It's a pretty weird story to how this quadratic came to be. I came up with this through one of my homework questions in precalculus when I was in high school. I was given and was asked for the root and some other stuff. For some reason, unknown to me now, I found this equation interesting.

I desided to generalize this equation because each constant had a factor of 3 and the middle constant is the difference of the first from the last plus the last is the square of the first. Because of all this I was able to put the constant term into a single variable. Initially I had the equation but have changed the a's to n's so that i could examine it in Graphing Calculator. When I graphed this equation in Graphing Calculator I found something very interesting going on. When the n changes the vertex of the set of quadratics seemed to trace a cubic. I though I had done something wrong at first because how can a set of quadratics define a cubic.

To my amazement I was right, this does define a cubic. Check it out. (This may take a few minutes it's pretty big)

Let's change this equation a little bit an see what happens.

All that I changed is the b term, replacing the second n with a 1, to see what happens when that part is constant.

Check it out (This may take a few minutes it's pretty big)

It looks very similiar to the other graph but it is a little different and this becomes very evident when you try solving of the vertex. The first part is easy, find x.

and substituting that into the original equation for x you get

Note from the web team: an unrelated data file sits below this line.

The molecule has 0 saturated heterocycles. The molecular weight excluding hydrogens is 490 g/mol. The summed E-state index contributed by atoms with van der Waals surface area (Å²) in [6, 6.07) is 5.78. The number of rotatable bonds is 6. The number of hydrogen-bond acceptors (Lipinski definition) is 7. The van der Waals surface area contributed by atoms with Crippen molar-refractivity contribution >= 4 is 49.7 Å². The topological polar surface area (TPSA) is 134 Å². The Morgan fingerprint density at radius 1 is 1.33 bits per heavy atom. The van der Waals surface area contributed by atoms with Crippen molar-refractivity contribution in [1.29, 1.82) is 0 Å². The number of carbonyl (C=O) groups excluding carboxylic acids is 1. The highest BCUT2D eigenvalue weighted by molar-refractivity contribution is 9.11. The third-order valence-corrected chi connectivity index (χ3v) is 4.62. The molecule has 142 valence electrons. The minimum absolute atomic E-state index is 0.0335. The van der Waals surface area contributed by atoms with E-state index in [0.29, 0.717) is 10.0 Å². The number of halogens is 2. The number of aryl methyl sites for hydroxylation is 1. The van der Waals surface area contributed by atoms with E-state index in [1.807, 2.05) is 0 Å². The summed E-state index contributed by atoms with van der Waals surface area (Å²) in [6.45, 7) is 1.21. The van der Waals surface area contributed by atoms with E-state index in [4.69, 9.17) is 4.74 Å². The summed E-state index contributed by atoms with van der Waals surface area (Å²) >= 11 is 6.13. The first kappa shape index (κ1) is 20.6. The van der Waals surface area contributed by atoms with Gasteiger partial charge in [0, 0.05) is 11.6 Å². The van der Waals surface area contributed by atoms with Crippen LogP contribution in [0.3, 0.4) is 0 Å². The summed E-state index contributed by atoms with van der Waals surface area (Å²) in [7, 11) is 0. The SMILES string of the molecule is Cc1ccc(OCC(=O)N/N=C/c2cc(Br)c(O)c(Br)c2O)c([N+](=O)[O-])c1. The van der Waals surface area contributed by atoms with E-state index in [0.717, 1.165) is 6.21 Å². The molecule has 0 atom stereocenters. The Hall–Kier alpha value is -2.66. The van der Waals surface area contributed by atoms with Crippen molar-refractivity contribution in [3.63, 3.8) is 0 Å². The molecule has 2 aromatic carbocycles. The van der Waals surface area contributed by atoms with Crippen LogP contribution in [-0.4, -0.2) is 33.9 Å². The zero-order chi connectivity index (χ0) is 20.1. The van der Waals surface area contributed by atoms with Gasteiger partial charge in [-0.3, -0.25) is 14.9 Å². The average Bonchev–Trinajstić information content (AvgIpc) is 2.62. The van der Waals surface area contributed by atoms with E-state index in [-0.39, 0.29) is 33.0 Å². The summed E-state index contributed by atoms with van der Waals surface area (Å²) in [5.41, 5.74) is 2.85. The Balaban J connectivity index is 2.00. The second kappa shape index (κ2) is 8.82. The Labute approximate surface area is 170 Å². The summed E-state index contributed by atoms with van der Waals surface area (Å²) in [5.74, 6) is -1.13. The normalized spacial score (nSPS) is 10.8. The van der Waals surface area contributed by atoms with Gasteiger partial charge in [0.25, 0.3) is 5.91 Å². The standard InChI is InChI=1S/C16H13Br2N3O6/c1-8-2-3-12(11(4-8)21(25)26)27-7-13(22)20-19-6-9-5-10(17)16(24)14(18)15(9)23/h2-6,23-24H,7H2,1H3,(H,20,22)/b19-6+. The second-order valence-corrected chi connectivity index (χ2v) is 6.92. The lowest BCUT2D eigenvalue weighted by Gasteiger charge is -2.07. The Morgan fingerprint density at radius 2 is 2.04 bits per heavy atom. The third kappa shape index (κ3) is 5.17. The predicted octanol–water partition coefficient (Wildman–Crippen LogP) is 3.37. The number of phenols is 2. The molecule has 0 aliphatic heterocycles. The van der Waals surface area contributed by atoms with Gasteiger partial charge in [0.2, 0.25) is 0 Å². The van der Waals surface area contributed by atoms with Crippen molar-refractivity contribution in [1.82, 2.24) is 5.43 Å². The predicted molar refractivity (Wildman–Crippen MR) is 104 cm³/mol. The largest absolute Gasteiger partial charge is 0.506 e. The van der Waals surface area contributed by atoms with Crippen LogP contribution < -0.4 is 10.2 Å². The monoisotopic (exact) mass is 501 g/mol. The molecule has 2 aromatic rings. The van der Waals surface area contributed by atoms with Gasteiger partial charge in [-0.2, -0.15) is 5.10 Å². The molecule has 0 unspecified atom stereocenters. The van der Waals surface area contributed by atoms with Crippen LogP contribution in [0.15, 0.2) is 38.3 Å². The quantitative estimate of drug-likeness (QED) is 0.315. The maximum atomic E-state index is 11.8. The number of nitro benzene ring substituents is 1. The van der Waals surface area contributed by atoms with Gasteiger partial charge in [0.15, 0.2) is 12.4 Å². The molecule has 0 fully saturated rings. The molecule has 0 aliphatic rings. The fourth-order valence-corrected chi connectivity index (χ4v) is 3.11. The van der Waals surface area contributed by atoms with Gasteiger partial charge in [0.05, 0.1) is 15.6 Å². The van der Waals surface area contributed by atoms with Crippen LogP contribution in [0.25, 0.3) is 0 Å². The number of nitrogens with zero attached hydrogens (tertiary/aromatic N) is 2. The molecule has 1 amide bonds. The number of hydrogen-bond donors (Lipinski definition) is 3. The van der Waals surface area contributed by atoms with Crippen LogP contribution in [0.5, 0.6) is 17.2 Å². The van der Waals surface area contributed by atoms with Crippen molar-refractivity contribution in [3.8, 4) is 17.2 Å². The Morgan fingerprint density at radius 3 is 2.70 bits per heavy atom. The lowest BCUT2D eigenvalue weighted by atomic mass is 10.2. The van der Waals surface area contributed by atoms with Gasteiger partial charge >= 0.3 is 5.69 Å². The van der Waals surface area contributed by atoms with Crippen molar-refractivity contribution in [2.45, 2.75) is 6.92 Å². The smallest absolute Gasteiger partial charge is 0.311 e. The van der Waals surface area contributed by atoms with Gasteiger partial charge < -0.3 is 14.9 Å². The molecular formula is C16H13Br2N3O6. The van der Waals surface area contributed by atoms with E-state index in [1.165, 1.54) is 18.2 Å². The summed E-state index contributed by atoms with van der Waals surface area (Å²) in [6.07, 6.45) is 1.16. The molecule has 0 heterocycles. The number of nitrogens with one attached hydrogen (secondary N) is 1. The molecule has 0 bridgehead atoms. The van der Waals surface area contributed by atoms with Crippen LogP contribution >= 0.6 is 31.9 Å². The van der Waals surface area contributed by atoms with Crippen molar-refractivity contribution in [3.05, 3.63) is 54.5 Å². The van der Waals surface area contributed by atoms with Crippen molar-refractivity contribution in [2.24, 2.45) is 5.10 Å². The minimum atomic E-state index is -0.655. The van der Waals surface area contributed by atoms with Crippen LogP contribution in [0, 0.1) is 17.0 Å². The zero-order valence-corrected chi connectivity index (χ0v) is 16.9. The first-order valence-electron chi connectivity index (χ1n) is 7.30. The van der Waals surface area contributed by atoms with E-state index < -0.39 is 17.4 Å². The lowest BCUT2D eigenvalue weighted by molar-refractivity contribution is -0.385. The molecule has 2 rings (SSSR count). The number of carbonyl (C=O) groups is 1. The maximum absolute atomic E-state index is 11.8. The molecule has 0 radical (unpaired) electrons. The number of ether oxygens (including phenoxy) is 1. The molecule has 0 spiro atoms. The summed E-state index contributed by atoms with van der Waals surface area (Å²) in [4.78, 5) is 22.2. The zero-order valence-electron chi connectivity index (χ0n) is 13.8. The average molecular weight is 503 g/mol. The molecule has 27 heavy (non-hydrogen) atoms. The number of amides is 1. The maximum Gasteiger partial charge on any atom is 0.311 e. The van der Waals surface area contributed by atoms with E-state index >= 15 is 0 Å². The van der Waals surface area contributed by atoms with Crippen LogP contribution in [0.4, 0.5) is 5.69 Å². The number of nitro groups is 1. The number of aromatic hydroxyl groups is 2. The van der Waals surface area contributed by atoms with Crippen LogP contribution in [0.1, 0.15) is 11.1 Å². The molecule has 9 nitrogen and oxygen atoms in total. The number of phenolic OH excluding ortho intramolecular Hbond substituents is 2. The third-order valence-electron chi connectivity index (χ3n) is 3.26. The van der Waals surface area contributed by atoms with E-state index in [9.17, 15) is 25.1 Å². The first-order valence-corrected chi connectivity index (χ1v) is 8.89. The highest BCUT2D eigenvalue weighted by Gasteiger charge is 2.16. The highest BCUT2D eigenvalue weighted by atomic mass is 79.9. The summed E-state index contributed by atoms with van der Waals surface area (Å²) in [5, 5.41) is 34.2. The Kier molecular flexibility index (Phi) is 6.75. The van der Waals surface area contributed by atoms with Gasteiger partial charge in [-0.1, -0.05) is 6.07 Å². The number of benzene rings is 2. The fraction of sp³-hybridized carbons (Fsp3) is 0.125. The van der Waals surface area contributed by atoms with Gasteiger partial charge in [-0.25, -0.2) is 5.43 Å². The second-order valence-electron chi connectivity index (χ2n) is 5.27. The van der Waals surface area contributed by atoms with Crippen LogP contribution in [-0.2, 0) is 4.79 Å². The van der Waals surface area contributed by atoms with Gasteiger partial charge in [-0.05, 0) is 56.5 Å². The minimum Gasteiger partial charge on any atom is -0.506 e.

So the vertex follows

Now solving for n to come up with an equation (like what was done above) gives you problems, you get

n has to be both the postive and negative values for the equation to work, so it is not possible for us to come up with only one equation.

This movie shows the graph of the positive value of x in red and the negative value of x is in blue.

Check it out (This may take a few minutes it's pretty big)

Pretty crazy huh?

Now lets investage this stuff a little further. What about the equation ?

This is almost the same as the original equation,
I have just removed the n from the beginning. When I did this
I didn't think it would make to much of a difference, probably
just change the equation of the cubic that you get from tracing
the vertex. I was way off.

Check this one out (This may take a few
minutes it's pretty big)

Now this one gets weird. I tried solving for the equation of the vertex in terms of n just like I did in the previous quadratic and I got that the vertex is . This is clearly not a function but you can come up with a equation in terms of x

So, just like before n has both a positive and a negative value.

This movie shows the graph of the positive value of x in red and the negative value of x in blue.

Check it out (This may take a few minutes it's pretty big)

Let's check out one more. What about the equaton ?

The only difference to this one from the original is I multipled the b term by .

The vertex turns out to be

The y-coordinate is a 6th power polynomial.

Check this one out (This may take a few minutes it's pretty big)

As you can see it's not a function either, there's some overlap when around x = 1

I tried graphing this one as a parametric equation, setting x equal to the x-coordinate of the vertex and y equal to the y-coordinate of the vertex. This graph is pretty neat.

Check it out (part 2) (This may take a few minutes it's pretty big)

Now there needs to be more investagation and some proof but my hypothesis is that the original quadratic is the only one that you can deduce a cubic from.